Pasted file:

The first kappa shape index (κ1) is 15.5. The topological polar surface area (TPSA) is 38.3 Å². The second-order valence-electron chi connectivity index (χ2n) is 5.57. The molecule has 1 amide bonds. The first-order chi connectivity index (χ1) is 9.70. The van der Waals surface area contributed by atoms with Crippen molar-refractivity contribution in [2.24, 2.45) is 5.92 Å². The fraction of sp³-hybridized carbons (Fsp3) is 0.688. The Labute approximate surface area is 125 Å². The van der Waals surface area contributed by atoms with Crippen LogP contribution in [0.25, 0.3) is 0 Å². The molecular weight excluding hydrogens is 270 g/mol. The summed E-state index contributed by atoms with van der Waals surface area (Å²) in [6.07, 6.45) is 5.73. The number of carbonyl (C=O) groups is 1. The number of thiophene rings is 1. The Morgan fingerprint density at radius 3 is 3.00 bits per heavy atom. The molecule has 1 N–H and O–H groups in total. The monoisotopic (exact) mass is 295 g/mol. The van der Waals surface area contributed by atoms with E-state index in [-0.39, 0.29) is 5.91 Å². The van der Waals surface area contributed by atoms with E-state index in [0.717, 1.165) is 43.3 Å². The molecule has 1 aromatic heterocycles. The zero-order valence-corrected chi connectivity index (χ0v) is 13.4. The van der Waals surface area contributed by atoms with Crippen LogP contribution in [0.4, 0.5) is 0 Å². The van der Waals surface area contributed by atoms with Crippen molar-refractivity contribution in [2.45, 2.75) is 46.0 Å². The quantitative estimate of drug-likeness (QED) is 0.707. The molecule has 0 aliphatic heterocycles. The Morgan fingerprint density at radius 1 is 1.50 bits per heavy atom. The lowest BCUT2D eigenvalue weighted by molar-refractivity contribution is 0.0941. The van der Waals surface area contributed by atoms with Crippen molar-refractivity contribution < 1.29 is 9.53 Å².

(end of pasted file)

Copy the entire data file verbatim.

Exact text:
The first kappa shape index (κ1) is 15.5. The topological polar surface area (TPSA) is 38.3 Å². The second-order valence-electron chi connectivity index (χ2n) is 5.57. The molecule has 1 amide bonds. The first-order chi connectivity index (χ1) is 9.70. The van der Waals surface area contributed by atoms with Crippen molar-refractivity contribution in [2.24, 2.45) is 5.92 Å². The fraction of sp³-hybridized carbons (Fsp3) is 0.688. The Labute approximate surface area is 125 Å². The van der Waals surface area contributed by atoms with Crippen LogP contribution in [0.25, 0.3) is 0 Å². The molecular weight excluding hydrogens is 270 g/mol. The summed E-state index contributed by atoms with van der Waals surface area (Å²) in [6.07, 6.45) is 5.73. The number of carbonyl (C=O) groups is 1. The number of thiophene rings is 1. The Morgan fingerprint density at radius 3 is 3.00 bits per heavy atom. The molecule has 1 N–H and O–H groups in total. The monoisotopic (exact) mass is 295 g/mol. The van der Waals surface area contributed by atoms with E-state index in [-0.39, 0.29) is 5.91 Å². The van der Waals surface area contributed by atoms with E-state index in [0.717, 1.165) is 43.3 Å². The molecule has 1 aromatic heterocycles. The zero-order valence-corrected chi connectivity index (χ0v) is 13.4. The van der Waals surface area contributed by atoms with Crippen LogP contribution in [0.4, 0.5) is 0 Å². The van der Waals surface area contributed by atoms with Crippen molar-refractivity contribution in [2.45, 2.75) is 46.0 Å². The quantitative estimate of drug-likeness (QED) is 0.707. The molecule has 0 aliphatic heterocycles. The Morgan fingerprint density at radius 1 is 1.50 bits per heavy atom. The lowest BCUT2D eigenvalue weighted by molar-refractivity contribution is 0.0941. The van der Waals surface area contributed by atoms with Crippen molar-refractivity contribution < 1.29 is 9.53 Å².